Month: October 2011

  • A Sad Time for Zipcar

    Just read a great article by Nate Byerley, of "Bike Blender" fame. I didn't realize times were so hard for Zipcar, and I have not seen any of these ads they have been running... but Nate's analysis (of the ad, and of the wider context) is spot on. Go here to enjoy it: http://everydayadventurers.com/2011/10/why-is-zipcar-bagging-on-the-bike

  • Bike-Enabled Entrepreneurs

    When I began Wordsmith Writing Coaches, I knew I had to keep costs to a minimum, and also find a way to keep in shape while doing a lot of writing, editing, teaching, and coaching (the sort of coaching that involves sitting at coffee shops a lot).  If only I had a bicycle that could easily schlep around all my stuff...

    Hey, I do have such a bike! I mated my old Motiv to a Free Radical back in 2001, creating an Xtracycle-- a bicycle with that little sumthin' Xtra that makes a huge difference.  So I drew up plans for canvas "Wordsmith" pannier panels and "Wordsmith" bike stickers and a "Wordsmith" bike flag*, and drew up my business plan around the Xtracycle as my transportation.

    Every time I run into other entrepreneurs who include the bicycle in their business, I get excited. A few months ago, my wife discovered Bicycle Bread Company, a terrific local outfit that operates on a shoestring and several delivery bicycles (and of course a lot of amazing recipes & ingredients).

    Then just the other day as I wheeled my Xtrabike into the street on my way to meet a client, I did a double-take: three men were pulling up to our neighbors' apartments, on bicycles-- outfitted with lights and stereo system, and laden with lawn-care gear!  

    Now these were men after my own heart. And professionally interested in my lawn.  Have I mentioned that I am going to great lengths to re-establish my dead and dog-holed front yard? Well, it's coming along, and it definitely attracted the attention of these fine gentlemen.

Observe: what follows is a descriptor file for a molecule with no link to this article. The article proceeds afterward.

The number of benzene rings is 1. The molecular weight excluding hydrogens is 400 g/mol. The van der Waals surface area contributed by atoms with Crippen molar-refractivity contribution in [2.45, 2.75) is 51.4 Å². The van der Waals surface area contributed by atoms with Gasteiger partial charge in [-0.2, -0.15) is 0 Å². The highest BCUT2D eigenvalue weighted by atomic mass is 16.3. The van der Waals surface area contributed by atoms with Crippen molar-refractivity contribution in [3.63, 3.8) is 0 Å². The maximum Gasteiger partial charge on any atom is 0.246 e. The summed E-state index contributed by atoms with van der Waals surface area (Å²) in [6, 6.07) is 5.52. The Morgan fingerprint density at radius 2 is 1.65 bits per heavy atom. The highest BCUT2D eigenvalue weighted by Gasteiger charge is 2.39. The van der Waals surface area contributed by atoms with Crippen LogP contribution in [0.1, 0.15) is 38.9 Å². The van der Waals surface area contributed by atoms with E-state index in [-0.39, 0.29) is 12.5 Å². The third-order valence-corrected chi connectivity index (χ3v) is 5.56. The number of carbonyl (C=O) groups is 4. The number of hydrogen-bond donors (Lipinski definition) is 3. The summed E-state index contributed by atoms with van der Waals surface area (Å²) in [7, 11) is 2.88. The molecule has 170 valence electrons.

They asked about my yard, I asked about their bicycles, and good rapport was enjoyed all around.

    So now I can vouch that there are at least three bicycle-based businesses** in the USC area: my own, Ben and Stephen's, and now Martin's!

    Do you know of any other bike-enabled businesses?

     

     

    (*I never actually made any of those things, but it was a fun creative design process)

    (**...that is, businesses that don't sell or repair bicycles: tutoring/dissertation coaching, a bakery, and landscape maintenance have nothing to do with bicycles as a core competence. But all of us have found bicycles to be a tool that serves our business well.)

  • Suffering Loss...

    There seem to have been an unusual number of deaths, or anniversaries of deaths, in the past few weeks: my mother Florence died two years ago around this time, a couple of friends' elderly fathers have passed away recently, and now so did Leif Hovelsen.

    Leif was like a beloved uncle to me, a cherished mentor from the Greatest Generation. I wish I could have been with him before he died, or attended his funeral-- we knew the end was coming but even so, the moment of death always seems a surprise when it happens.